Bryan Jr EH, 1926. Diptera. In: Insects of Hawaii, Johnston Island and Wake Island. Bernice P. Bishop Museum Bulletin, 31 [ed. by Bryan Jr, E. H.]. 67-71.

Cameron SL, Lambkin CL, Barker SC, Whiting MF, 2007. A mitochondrial genome phylogeny of Diptera: whole genome sequence data accurately resolve relationships over broad timescales with high precision. Systematic Entomology, 32:40-59.

Carver M, 1978. The black citrus aphids, Toxoptera citricida (Kirkaldy) and T. aurantii (Boyer de Fonscolombe) (Homoptera: Aphididae). Journal of the Australian Entomological Society, 17(3):263-270

Davies KA, Lloyd J, 1996. Nematodes associated with Diptera in South Australia: a new species of Fergusobia Currie from a fergusoninid and a new record of Syrphonema Laumond & Lyon from a syrphid. Transactions of the Royal Society of South Australia Incorporated, 120(1/2):13-20.

Goot VSvan der, 1964. Fluke's catalogue of Neotropical Syrphidae (Insects, Diptera), a critical study with an appendix on new names in Syrphidae. Beaufortia, 10:212-221.

Grimshaw PH, 1901. Diptera. In: Fauna Hawaiiensis, 3(1) [ed. by Sharp, D.]. Cambridge, UK: Cambridge University Press, 1-77.

Hardy DE, 1964. Family Syrphidae Latreille. In: Insects of Hawaii, volume 11 - Diptera: Brachycera II, Cyclorrhapha I [ed. by Zimmerman, E. C.]. Honolulu, Hawaii, USA: University of Hawaii Press, 380-419.

Hathaway SA, Fisher RN, 2010. Biosecurity plan for Palmyra Atoll. U.S. Geological Survey Open-File Report 2010-1097. 80 pp.

Howard LO, 1901. Diptera collected in Hawaii by H. Henshaw. Proceedings of the Entomological Society of Washington, 4(4):490.

Hull FM, 1936. A check list of the described species of Syrphidae from Australia and the Regional Islands. Journal of the Federated Malay States Museums, 18:190-212.

Hull FM, 1937. A check list of the Syrphidae of Oceania. Bernice P. Bishop Museum, Occasional Papers, 13(10):79-87.

Hull FM, 1949. The Morphology and Inter-relationships of the Genera of Syrphid Flies, Recent and Fossil. Transactions of the Zoological Society of London, 26:257-408.

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Jauker F, Diekötter T, Schwarzbach F, Wolters V, 2009. Pollinator dispersal in an agricultural matrix: opposing responses of wild bees and hoverflies to landscape structure and distance from main habitat. Landscape Ecology, 24(4):547-555. http://springerlink.metapress.com/link.asp?id=103025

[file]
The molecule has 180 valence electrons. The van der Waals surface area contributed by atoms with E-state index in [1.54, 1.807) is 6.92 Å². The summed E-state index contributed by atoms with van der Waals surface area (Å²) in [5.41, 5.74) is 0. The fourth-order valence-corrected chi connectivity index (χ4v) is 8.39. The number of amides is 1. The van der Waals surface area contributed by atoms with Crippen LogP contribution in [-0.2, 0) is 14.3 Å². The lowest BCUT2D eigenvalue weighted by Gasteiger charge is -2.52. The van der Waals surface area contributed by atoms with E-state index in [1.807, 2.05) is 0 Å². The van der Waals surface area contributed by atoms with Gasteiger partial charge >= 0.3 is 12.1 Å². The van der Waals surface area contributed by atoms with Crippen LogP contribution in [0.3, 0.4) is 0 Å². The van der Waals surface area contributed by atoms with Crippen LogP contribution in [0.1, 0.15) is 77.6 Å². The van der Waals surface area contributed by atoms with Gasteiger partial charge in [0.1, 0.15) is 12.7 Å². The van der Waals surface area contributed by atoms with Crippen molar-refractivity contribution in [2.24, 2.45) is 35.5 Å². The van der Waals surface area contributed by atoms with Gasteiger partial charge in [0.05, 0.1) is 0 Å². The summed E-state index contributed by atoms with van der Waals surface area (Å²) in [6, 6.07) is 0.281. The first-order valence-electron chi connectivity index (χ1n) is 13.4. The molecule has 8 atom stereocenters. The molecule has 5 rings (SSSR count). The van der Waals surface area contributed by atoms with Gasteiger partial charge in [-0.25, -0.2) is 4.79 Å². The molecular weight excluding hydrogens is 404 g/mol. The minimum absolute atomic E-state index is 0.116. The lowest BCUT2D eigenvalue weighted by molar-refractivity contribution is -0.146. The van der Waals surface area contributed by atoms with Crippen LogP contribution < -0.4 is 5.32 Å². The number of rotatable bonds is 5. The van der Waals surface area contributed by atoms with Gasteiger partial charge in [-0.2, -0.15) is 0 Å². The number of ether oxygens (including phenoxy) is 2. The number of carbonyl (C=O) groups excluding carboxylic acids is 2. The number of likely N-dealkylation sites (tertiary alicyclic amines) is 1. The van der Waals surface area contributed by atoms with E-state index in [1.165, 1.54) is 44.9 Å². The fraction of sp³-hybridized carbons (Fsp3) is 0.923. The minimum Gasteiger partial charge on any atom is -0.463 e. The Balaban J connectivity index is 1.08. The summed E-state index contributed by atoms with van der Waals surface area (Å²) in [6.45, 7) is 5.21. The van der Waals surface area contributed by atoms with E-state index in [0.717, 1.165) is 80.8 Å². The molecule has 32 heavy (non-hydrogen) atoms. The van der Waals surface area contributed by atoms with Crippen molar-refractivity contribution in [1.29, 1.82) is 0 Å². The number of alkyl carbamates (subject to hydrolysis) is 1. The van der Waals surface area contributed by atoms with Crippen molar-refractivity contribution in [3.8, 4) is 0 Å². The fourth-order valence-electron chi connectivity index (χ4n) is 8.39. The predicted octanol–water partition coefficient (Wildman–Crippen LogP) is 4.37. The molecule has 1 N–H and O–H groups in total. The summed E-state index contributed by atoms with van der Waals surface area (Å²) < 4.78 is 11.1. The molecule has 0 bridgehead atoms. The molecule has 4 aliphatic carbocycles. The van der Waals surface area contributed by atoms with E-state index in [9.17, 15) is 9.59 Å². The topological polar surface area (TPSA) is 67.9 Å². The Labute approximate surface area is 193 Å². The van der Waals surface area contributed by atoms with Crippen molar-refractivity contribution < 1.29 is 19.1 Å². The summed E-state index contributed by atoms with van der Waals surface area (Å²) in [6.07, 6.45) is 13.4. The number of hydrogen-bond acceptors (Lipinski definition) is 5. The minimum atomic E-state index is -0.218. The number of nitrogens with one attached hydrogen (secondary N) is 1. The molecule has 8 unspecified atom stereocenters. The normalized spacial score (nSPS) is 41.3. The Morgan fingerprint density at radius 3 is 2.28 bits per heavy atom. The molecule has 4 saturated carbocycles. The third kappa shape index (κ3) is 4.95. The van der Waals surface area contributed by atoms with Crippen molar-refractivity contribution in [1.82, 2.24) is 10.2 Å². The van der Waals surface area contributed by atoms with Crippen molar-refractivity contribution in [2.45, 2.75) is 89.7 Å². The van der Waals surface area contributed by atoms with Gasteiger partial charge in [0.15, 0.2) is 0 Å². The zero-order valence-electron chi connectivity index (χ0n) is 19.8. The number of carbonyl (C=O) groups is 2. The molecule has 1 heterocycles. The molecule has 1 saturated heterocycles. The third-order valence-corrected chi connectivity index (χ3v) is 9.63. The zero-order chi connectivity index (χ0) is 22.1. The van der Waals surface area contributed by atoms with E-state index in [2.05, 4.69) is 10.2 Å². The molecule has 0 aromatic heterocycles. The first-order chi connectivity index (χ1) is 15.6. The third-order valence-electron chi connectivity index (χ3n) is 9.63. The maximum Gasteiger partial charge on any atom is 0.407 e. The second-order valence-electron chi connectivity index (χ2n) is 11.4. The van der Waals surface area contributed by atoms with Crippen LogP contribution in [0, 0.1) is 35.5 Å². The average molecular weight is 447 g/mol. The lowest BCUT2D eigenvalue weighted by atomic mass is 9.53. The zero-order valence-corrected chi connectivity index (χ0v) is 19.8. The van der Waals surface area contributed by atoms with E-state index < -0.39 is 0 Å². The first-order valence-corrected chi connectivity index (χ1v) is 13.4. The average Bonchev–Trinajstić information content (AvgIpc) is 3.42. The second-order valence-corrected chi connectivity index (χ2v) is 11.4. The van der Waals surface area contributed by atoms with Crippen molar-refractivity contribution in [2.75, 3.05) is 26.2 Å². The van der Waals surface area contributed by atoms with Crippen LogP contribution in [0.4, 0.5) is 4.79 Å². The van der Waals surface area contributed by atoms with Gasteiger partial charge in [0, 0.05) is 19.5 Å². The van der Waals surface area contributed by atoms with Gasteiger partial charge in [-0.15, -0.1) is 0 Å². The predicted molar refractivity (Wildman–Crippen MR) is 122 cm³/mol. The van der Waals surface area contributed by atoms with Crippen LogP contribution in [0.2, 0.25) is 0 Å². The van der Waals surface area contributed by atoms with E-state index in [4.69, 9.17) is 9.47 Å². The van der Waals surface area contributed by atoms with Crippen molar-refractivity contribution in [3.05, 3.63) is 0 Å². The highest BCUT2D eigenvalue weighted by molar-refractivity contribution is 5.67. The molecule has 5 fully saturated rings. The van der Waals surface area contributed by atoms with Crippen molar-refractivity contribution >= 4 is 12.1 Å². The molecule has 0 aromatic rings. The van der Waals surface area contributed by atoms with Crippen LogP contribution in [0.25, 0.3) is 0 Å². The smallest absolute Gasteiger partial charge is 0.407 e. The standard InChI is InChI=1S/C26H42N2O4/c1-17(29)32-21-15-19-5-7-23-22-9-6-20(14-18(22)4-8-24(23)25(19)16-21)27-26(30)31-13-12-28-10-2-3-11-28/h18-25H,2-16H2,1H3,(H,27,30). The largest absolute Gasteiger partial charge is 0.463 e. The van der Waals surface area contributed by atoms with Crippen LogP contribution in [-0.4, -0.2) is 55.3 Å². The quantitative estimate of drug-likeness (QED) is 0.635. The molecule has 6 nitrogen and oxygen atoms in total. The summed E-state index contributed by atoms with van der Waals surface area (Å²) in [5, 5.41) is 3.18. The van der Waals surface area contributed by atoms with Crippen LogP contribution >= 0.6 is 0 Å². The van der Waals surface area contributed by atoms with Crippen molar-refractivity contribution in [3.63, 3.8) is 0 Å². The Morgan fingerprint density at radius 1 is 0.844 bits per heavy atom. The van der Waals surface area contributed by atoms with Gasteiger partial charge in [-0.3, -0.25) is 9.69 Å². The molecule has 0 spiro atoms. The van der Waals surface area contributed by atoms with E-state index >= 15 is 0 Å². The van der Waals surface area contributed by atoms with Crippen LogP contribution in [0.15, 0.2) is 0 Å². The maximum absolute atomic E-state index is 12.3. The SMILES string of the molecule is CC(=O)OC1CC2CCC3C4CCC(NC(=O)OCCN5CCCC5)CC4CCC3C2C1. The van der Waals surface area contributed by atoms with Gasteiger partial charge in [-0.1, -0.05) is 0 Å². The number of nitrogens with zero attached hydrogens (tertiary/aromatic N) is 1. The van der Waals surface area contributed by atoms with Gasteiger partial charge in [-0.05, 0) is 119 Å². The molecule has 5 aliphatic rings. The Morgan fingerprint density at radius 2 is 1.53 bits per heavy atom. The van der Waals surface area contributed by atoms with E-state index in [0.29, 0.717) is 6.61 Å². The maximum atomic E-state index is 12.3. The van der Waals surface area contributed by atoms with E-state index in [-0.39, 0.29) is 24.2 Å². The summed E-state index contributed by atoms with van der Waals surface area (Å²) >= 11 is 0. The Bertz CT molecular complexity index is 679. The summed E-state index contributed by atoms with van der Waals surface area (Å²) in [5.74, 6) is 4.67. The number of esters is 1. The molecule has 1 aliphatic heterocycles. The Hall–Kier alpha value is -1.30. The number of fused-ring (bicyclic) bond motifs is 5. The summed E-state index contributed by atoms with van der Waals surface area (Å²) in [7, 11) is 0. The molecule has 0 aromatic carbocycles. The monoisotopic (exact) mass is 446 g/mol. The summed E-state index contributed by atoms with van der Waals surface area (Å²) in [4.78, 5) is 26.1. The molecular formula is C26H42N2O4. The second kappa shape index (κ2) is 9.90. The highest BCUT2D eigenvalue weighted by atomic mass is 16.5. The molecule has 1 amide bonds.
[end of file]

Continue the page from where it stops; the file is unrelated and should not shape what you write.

Jauker F, Wolters V, 2008. Hover flies are efficient pollinators of oilseed rape. Oecologia, 156(4):819-823. http://springerlink.metapress.com/content/l369116985484783/?p=8399a3de97ca4e8e939157a2ccdd4ad8&pi=8

Klocker A, 1924. On a collection of syrphids from Queensland with descriptions of a new genus and of eight new species. Memoirs of the Queensland Museum, 8:53-60.

Láska P, Pérez-Bañón C, Mazánek L, Rojo S, Stahls G, Marcos-García MA, Bicík V, Dušek J, 2006. Taxonomy of the genera Scaeva, Simosyrphus and Ischiodon (Diptera: Syrphidae): Descriptions of immature stages and status of taxa. European Journal of Entomology, 103:637-655.

Macquart PJM, 1842. New or little known exotic Diptera. Second volume, part 2. (Dipteres exotiques nouveaux ou peu connus. Tome deuxieme. 2e partie.) Memoires de la Société Royale des sciences, de l'agriculture et des arts de Lille, 1841(1):65-200.

Macquart PJM, 1846. New or little known exotic Diperta. Supplement. [1]. (Dipteres exotiques nouveaux ou peu connus. Supplement. [1].) Memoires de la Société Royale des sciences,de l'agriculture et des arts de Lille, 1844:133-364.

Macquart PJM, 1847. New or little known exotic Diptera. 2nd supplement (Dipteres exotiques nouveaux ou peu connus. 2.e supplement). Paris, France: Roret, 104 pp.

Miller D, 1921. Material for a monograph on the Diptera Fauna of New Zealand: Part II, Family Syrphidae. Transactions and Proceedings of the New Zealand Institute. Wellington, New Zealand: Marcus F. Marks Pubs., 289-333.

Nishida GM, 2002. Hawaiian Terrestrial Arthropod Checklist. Fourth Edition. Bishop Museum Technical Report, 22. 313 pp.

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Peck R, Banko P, Pendleton F, Schmaedick M, Ernsberger K, 2014. Arthropods of Rose Atoll with special reference to ants and Pulvinaria urbicola scales (Hemiptera: Coccidae) on Pisonia grandis trees. Technical Report HCSU-057. Hawaii, USA: University of Hawaii at Hilo, 22 pp.

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Vockeroth JR, 1969. A revision of the genera of the Syrphini (Diptera: Syrphidae). Memoirs of the Entomological Society of Canada, 62:1-176.

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Organizations

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USA: The Bernice Pauahi Bishop Museum (BPBM), 1525 Bernice Street,, Honolulu, HI 96817,, http://www.bishopmuseum.org/

Australia: Commonwealth Scientific and Industrial Research Organiation - CSIRO, CSIRO Entomology GPO Box 1700, Canberra ACT 2601, http://www.csiro.au/org/Entomology.html

Principal Source

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Draft datasheet under review

Contributors

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28/01/15 Original text by:

Ximo Mengual, Zoological Research Museum, Germany